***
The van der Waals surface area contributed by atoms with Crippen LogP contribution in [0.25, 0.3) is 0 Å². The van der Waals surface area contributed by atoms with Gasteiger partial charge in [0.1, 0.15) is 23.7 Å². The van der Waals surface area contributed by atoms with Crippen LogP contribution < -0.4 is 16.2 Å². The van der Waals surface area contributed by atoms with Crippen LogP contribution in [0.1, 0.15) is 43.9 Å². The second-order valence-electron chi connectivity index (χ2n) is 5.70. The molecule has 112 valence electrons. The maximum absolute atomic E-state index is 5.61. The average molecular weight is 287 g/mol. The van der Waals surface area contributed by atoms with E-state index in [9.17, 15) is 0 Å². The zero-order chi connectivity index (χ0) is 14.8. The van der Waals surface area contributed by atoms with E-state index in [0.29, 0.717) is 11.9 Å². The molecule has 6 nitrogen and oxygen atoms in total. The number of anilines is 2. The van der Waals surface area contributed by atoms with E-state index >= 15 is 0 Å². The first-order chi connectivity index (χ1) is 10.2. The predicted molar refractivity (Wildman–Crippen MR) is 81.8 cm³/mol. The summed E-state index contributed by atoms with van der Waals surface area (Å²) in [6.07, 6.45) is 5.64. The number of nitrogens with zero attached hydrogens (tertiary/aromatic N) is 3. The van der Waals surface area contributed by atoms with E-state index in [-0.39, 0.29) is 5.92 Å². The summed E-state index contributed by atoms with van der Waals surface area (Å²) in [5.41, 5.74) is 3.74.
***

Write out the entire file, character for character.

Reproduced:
The van der Waals surface area contributed by atoms with Crippen LogP contribution in [0.25, 0.3) is 0 Å². The van der Waals surface area contributed by atoms with Gasteiger partial charge in [0.1, 0.15) is 23.7 Å². The van der Waals surface area contributed by atoms with Crippen LogP contribution < -0.4 is 16.2 Å². The van der Waals surface area contributed by atoms with Crippen LogP contribution in [0.1, 0.15) is 43.9 Å². The second-order valence-electron chi connectivity index (χ2n) is 5.70. The molecule has 112 valence electrons. The maximum absolute atomic E-state index is 5.61. The average molecular weight is 287 g/mol. The van der Waals surface area contributed by atoms with E-state index in [9.17, 15) is 0 Å². The zero-order chi connectivity index (χ0) is 14.8. The van der Waals surface area contributed by atoms with E-state index in [0.29, 0.717) is 11.9 Å². The molecule has 6 nitrogen and oxygen atoms in total. The number of anilines is 2. The van der Waals surface area contributed by atoms with E-state index >= 15 is 0 Å². The first-order chi connectivity index (χ1) is 10.2. The predicted molar refractivity (Wildman–Crippen MR) is 81.8 cm³/mol. The summed E-state index contributed by atoms with van der Waals surface area (Å²) in [6.07, 6.45) is 5.64. The number of nitrogens with zero attached hydrogens (tertiary/aromatic N) is 3. The van der Waals surface area contributed by atoms with E-state index in [-0.39, 0.29) is 5.92 Å². The summed E-state index contributed by atoms with van der Waals surface area (Å²) in [5.41, 5.74) is 3.74.